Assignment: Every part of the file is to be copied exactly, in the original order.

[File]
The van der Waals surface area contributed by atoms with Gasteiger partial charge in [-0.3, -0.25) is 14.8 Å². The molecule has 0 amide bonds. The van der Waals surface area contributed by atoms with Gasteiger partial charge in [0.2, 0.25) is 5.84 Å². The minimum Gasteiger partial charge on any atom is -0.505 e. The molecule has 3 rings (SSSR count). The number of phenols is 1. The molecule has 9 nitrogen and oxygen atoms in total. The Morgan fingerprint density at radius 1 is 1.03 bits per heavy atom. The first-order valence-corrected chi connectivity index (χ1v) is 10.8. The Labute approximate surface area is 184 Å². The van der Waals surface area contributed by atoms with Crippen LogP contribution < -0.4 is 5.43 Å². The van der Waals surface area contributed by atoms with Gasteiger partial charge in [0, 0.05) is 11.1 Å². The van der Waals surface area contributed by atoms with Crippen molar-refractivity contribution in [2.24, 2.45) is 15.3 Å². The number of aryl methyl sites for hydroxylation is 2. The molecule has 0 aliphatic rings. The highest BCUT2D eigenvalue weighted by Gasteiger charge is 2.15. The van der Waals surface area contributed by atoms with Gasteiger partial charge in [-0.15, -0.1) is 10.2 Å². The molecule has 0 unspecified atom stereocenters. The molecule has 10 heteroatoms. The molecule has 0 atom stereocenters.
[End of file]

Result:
The van der Waals surface area contributed by atoms with Gasteiger partial charge in [-0.3, -0.25) is 14.8 Å². The molecule has 0 amide bonds. The van der Waals surface area contributed by atoms with Gasteiger partial charge in [0.2, 0.25) is 5.84 Å². The minimum Gasteiger partial charge on any atom is -0.505 e. The molecule has 3 rings (SSSR count). The number of phenols is 1. The molecule has 9 nitrogen and oxygen atoms in total. The Morgan fingerprint density at radius 1 is 1.03 bits per heavy atom. The first-order valence-corrected chi connectivity index (χ1v) is 10.8. The Labute approximate surface area is 184 Å². The van der Waals surface area contributed by atoms with Crippen LogP contribution < -0.4 is 5.43 Å². The van der Waals surface area contributed by atoms with Gasteiger partial charge in [0, 0.05) is 11.1 Å². The van der Waals surface area contributed by atoms with Crippen molar-refractivity contribution in [2.24, 2.45) is 15.3 Å². The number of aryl methyl sites for hydroxylation is 2. The molecule has 0 aliphatic rings. The highest BCUT2D eigenvalue weighted by Gasteiger charge is 2.15. The van der Waals surface area contributed by atoms with Gasteiger partial charge in [-0.15, -0.1) is 10.2 Å². The molecule has 0 unspecified atom stereocenters. The molecule has 10 heteroatoms. The molecule has 0 atom stereocenters.